Why Plant a Church?

This post is part of an ongoing series looking at church planting.

Of course, there are already a lot of established churches. So why do people plant new churches?

First, church planting represents a tangible way for Christians to fulfill the Great Commission, to “make disciples of every nation” (Matthew 28:19-20). No place on earth is 100% churched. While there are plenty of locales with lots of churches, in no area does every belong to a church (let alone attend one on a regular basis). For example, St. Louis is a traditionally Christian city, with large numbers of Roman Catholic, Lutheran, and Pentecostal churches. Yet something like 80% of people living in St. Louis did not attend any sort of church last weekend.5

Second, innovation and expansion are demonstrably workable ways to bring non-interested people into the community of faith. We’re intuitively familiar with this phenomenon: many people like to try new things, particularly when they don’t already have loyalty to something else. The rise of the nones—those who increasingly turn away from established churches, denominations, and ways of interacting with religious ideas and practices—has been well established.6 One major benefit of church plants is their status as something new and exciting within a particular culture and community, which positions them for maximal relational, missional, and evangelistic impact—particularly to the “nones.”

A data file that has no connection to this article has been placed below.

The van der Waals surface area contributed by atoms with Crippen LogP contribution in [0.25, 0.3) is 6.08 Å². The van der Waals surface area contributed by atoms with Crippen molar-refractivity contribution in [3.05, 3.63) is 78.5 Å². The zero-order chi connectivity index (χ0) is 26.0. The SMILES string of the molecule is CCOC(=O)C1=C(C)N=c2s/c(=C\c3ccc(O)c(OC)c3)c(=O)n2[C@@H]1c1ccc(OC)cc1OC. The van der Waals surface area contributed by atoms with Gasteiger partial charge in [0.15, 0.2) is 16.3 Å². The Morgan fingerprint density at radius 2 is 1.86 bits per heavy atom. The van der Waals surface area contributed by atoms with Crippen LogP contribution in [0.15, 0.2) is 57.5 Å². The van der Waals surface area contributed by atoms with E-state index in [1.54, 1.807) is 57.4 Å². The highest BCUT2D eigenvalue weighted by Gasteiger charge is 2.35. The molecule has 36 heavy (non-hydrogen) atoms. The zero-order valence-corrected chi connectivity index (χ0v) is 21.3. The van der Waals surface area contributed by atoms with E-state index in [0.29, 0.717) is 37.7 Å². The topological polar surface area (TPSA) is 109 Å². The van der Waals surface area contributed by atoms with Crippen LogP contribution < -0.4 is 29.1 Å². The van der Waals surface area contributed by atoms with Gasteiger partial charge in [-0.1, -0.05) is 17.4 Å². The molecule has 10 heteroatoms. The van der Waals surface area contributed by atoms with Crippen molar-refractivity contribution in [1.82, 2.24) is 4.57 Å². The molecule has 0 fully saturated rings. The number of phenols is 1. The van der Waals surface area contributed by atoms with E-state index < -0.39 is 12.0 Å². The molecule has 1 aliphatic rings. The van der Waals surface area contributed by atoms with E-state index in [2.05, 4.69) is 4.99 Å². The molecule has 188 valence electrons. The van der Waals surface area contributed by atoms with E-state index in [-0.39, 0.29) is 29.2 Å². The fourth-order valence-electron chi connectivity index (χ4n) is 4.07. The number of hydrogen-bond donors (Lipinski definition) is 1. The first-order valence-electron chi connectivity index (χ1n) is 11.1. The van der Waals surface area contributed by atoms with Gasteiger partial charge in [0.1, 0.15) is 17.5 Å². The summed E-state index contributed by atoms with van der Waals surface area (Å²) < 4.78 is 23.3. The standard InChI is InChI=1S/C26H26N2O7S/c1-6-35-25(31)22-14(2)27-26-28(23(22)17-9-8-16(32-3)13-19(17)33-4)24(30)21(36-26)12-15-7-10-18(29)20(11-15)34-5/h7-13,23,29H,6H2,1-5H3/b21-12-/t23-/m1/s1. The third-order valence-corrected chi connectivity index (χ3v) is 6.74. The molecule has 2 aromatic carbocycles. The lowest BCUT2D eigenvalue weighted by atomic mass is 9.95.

Third, the vast majority of established churches have plateaued or are in decline.7 Misalignment on mission, a lack of evangelistic zeal, ineffective leaders, commitment to sin, prioritization of comfort, and a whole host of other reasons have left many American churches without the means or desire to reach those who are not already part of their churches. While church planting is by no means the only possible solution to the ongoing decline of churches, it is one powerful way to push back against these trends.8

5 Malphurs, 7. Outreach Magazine, “An Up Close Look at Church Attendance in America.”

6 Pew Forum, “’Nones’ on the Rise.”

7 Ed Stetzer, Planting Missional Churches, 13. Stetzer indicates that 80-85% of established churches have plateaued or are in decline.

8 Stetzer and Dodson write about how some churches have effectively battled their decline in Comeback Churches: How 300 Turned Around and Yours Can, Too.


Published by Jacob J. Prahlow

Husband of Hayley. Dad of Bree and Judah. Lead pastor at Arise Church. MATS from Saint Louis University, MA from Wake Forest University, BA from Valparaiso University. Theologian and writer here and at Conciliar Post. Find me on social at @pastorjakestl

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